2016 was not short on news, making it easy pickings for the Remy brothers and their 19th edition of the now famous spectacle "Be Belgian and shut up!" [French: "Sois Belge et tais-toi!"].
Can you laugh about everything? Surely not, but humour remains a way to broach sensitive subjects, which is something that the show's actors and producers excel at. Cafébabel went along to one of the performances.
An ever-growing success
Conceived in a school in Brussels, "Be Belgian and shut up!" has now become a huge public show not to be missed on the French-speaking Belgian theatre scene.
The actors portray characters from both from the political sphere and from everyday life, hilariously commenting on the news by way of sketches, impersonations and songs. Short videos have also become a part of the show in recent years.
Think back to 2016 in Belgium
The "politikones", inspired by Pokémon Go, burst onto the scene: Charles Michel, Elio di Rupo, Bart de Wever, Theo Francken and even Laurette Onkelinx, not forgetting the new characters such as Raoul Hedebouw, the spokesperson for the Worker's Party of Belgium, or the Minister for Education Marie-Martine Schyns.
Stéphanie Coerten's excellent impersonations of the former ministers J. Milquet and J. Galant have to be mentioned. The verbal jousting of all these figures even leads us to question whether politics itself has already reached a certain level of comedy.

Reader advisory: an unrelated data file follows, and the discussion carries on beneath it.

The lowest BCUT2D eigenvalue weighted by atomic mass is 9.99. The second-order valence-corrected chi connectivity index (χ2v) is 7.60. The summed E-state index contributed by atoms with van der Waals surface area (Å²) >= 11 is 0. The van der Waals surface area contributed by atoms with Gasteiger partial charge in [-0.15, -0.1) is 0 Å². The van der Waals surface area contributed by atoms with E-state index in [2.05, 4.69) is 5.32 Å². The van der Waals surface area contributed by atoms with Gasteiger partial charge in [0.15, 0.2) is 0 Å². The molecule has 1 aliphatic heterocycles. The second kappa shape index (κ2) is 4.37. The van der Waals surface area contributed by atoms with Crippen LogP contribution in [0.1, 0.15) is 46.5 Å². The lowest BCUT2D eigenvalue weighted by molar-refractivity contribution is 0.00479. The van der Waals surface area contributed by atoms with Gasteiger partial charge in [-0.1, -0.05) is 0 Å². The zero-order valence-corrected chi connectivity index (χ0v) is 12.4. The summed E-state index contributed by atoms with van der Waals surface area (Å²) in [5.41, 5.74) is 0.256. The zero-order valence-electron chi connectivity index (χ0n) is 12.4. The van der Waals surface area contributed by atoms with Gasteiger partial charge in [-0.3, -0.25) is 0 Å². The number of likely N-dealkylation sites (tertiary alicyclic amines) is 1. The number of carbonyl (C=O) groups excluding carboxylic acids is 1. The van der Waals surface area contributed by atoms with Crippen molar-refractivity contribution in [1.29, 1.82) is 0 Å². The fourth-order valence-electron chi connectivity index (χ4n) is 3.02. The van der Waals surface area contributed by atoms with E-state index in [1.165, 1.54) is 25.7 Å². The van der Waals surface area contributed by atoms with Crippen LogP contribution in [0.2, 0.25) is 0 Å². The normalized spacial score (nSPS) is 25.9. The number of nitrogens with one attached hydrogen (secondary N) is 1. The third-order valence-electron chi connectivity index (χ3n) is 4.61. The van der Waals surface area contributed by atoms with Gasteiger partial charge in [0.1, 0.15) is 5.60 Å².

But it's not just politics, the media isn't spared either. Will the presence of a terrorism expert (or anti-terrorism, he doesn't know either) on a televised platform really enlighten us about the threat in Belgium? And the journalist down on the ground, does he know what he's talking about? After all, they are the key people who will provide the public with the means to best understand the situation.
What about international news?
The scenes based on international news are no doubt among the most successful in the show.
The monologue of Donald Trump's character, taken from his actual campaign speeches, startles with its speed and ability to mix English and French, while deceiving the audience about the politician's true intentions.
Different political figures will try to predict the consequences of Brexit on stage. Will Harry Potter find a magical solution to this crisis? In any case, it's not going to be Nicolas Sarkozy, who has withdrawn from political life, that will bring us the answer.
The show also returns to the politico-media sitcom that is CETA, where the character of Paul Magnette presents his arguments while faced with the pressures of Angela Merkel and Jean-Claude Juncker.
All in all, "Be Belgian and shut up!" is a great distraction that focuses on the laughable side of politics and the world of media. After performances at the Saint Michel Theatre in Brussels in December, more will follow in Namur, Liège, Nivelles, Spa, Louvain-La-Neuve and Charleroi, until March 2017.